2. E. (née O.) permalink
    December 9, 2009 12:38 pm

    I noticed this the last time I bought whipping cream and checked the ingredients to see how it was different from heavy cream. I can’t remember the exact additives but they were similar to what you’ve mentioned, possibly exactly the same. I’m told these additives help the cream whip up fluffier and stay whipped longer, but I don’t mind a little extra work. Plus, if I’m making whipped cream it’s going to be consumed fairly quickly!

    @Jennifer: thanks for the tip!

  3. RealFoodMom permalink
    December 9, 2009 8:34 pm

    Meadow Brook Farms Dairy cream is available at Honest Weight Food Co-op. It is delicious and if my memory serves me correctly, contains no ingredients other than cream. One must use it up quickly, which is a good thing, as it contains no preservatives. It is not organic, but it does not contain RGBh (the co-op does not sell dairy products which contain RGBh). You cannot buy a product like this at a conventional supermarket.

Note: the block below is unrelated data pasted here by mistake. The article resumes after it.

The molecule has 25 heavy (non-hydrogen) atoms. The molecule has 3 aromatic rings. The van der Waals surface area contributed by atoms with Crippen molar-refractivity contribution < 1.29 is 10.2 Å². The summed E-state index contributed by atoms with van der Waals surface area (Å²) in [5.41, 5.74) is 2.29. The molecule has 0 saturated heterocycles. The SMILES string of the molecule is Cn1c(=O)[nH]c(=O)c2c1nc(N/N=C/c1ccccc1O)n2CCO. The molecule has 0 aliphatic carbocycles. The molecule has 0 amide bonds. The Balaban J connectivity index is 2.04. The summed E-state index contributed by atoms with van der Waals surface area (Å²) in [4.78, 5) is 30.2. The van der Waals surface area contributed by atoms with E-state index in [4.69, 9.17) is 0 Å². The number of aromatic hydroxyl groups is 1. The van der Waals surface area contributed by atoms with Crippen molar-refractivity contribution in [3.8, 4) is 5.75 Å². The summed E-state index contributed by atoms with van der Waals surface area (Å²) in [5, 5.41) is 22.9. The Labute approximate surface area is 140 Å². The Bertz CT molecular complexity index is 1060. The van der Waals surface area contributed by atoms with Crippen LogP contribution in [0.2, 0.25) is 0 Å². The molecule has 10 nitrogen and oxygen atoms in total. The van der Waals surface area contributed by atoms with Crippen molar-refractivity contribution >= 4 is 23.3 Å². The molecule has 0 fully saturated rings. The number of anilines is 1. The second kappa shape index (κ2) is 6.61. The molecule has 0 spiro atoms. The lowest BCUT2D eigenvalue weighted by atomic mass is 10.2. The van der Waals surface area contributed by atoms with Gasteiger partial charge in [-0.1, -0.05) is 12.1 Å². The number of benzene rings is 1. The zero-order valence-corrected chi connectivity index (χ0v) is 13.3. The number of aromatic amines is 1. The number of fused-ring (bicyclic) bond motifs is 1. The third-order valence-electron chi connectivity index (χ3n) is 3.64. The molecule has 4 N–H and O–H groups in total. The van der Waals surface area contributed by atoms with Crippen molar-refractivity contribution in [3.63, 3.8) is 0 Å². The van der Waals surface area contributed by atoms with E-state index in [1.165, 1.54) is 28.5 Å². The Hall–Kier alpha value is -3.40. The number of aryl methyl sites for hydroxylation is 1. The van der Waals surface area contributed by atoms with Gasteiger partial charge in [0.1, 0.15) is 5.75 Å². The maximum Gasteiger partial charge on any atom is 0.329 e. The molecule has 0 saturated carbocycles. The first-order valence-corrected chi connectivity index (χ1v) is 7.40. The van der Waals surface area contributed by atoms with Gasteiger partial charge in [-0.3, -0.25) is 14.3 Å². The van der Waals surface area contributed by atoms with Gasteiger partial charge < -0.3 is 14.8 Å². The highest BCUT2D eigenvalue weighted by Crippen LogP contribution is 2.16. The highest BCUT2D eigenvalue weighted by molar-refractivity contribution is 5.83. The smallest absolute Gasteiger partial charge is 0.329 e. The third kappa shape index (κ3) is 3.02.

4. Ellen Whitby permalink
    December 9, 2009 11:50 pm

    Grrr. I agree. But the supermarket doesn’t sell anything but “enhanced” cream. Nor do they usually have anything except lowfat buttermilk. Not the best for baking.

    But have a look here for info on locally-obtainable additive-free (as far as I know) cream. http://blog.timesunion.com/eatlocal/meadow-brook-farms-milk/168. It’s heavenly. And what’s leftover (what I don’t use for baking cheesecakes) makes unbelievable omelets.

  5. Chris permalink
    December 10, 2009 3:42 pm

    I’ll try this one more time… Honest Weight also carries Heavy Whipping Cream from Evan’s Farmhouse (lightly pasturized) and Hawthorne Valley Farm in Ghent can supply you with the good stuff (raw cream, raw milk) if you call ahead and are up for the drive. Both come from grass-fed cows on pasture. Yummy!

    More sources of great dairy at http://www.realmilk.com